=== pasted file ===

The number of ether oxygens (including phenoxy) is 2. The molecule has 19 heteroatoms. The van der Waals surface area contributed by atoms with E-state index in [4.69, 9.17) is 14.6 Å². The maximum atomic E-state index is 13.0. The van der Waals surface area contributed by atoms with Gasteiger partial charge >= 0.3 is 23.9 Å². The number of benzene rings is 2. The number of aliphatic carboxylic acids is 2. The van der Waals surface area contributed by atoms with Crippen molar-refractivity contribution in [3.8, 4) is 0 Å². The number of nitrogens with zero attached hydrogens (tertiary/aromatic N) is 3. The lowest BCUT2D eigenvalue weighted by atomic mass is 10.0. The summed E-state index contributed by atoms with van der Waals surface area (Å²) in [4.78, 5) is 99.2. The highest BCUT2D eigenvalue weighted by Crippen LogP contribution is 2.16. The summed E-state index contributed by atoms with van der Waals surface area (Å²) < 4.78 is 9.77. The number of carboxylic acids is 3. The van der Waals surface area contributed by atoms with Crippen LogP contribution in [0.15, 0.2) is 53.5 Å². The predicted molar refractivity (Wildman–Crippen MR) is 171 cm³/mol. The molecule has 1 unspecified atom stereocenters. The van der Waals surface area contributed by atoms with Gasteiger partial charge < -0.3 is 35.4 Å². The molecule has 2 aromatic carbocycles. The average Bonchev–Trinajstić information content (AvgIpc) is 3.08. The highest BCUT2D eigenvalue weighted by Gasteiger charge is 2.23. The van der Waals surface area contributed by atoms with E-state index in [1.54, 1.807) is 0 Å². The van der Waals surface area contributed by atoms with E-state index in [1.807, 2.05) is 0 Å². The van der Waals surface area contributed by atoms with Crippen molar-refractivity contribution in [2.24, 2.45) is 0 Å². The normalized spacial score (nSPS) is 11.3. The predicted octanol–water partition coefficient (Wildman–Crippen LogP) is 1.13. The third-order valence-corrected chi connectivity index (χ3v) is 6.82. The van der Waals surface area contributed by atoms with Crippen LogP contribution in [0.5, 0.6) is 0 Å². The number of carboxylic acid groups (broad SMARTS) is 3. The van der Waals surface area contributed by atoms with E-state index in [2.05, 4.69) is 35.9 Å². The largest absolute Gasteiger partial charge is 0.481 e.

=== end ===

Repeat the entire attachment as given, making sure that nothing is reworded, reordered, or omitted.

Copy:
The number of ether oxygens (including phenoxy) is 2. The molecule has 19 heteroatoms. The van der Waals surface area contributed by atoms with E-state index in [4.69, 9.17) is 14.6 Å². The maximum atomic E-state index is 13.0. The van der Waals surface area contributed by atoms with Gasteiger partial charge >= 0.3 is 23.9 Å². The number of benzene rings is 2. The number of aliphatic carboxylic acids is 2. The van der Waals surface area contributed by atoms with Crippen molar-refractivity contribution in [3.8, 4) is 0 Å². The number of nitrogens with zero attached hydrogens (tertiary/aromatic N) is 3. The lowest BCUT2D eigenvalue weighted by atomic mass is 10.0. The summed E-state index contributed by atoms with van der Waals surface area (Å²) in [4.78, 5) is 99.2. The highest BCUT2D eigenvalue weighted by Crippen LogP contribution is 2.16. The summed E-state index contributed by atoms with van der Waals surface area (Å²) < 4.78 is 9.77. The number of carboxylic acids is 3. The van der Waals surface area contributed by atoms with Crippen LogP contribution in [0.15, 0.2) is 53.5 Å². The predicted molar refractivity (Wildman–Crippen MR) is 171 cm³/mol. The molecule has 1 unspecified atom stereocenters. The van der Waals surface area contributed by atoms with Gasteiger partial charge < -0.3 is 35.4 Å². The molecule has 2 aromatic carbocycles. The average Bonchev–Trinajstić information content (AvgIpc) is 3.08. The highest BCUT2D eigenvalue weighted by Gasteiger charge is 2.23. The van der Waals surface area contributed by atoms with E-state index in [1.54, 1.807) is 0 Å². The van der Waals surface area contributed by atoms with E-state index in [1.807, 2.05) is 0 Å². The van der Waals surface area contributed by atoms with Crippen molar-refractivity contribution in [2.24, 2.45) is 0 Å². The normalized spacial score (nSPS) is 11.3. The predicted octanol–water partition coefficient (Wildman–Crippen LogP) is 1.13. The third-order valence-corrected chi connectivity index (χ3v) is 6.82. The van der Waals surface area contributed by atoms with Crippen LogP contribution in [0.5, 0.6) is 0 Å². The number of carboxylic acid groups (broad SMARTS) is 3. The van der Waals surface area contributed by atoms with E-state index in [2.05, 4.69) is 35.9 Å². The largest absolute Gasteiger partial charge is 0.481 e.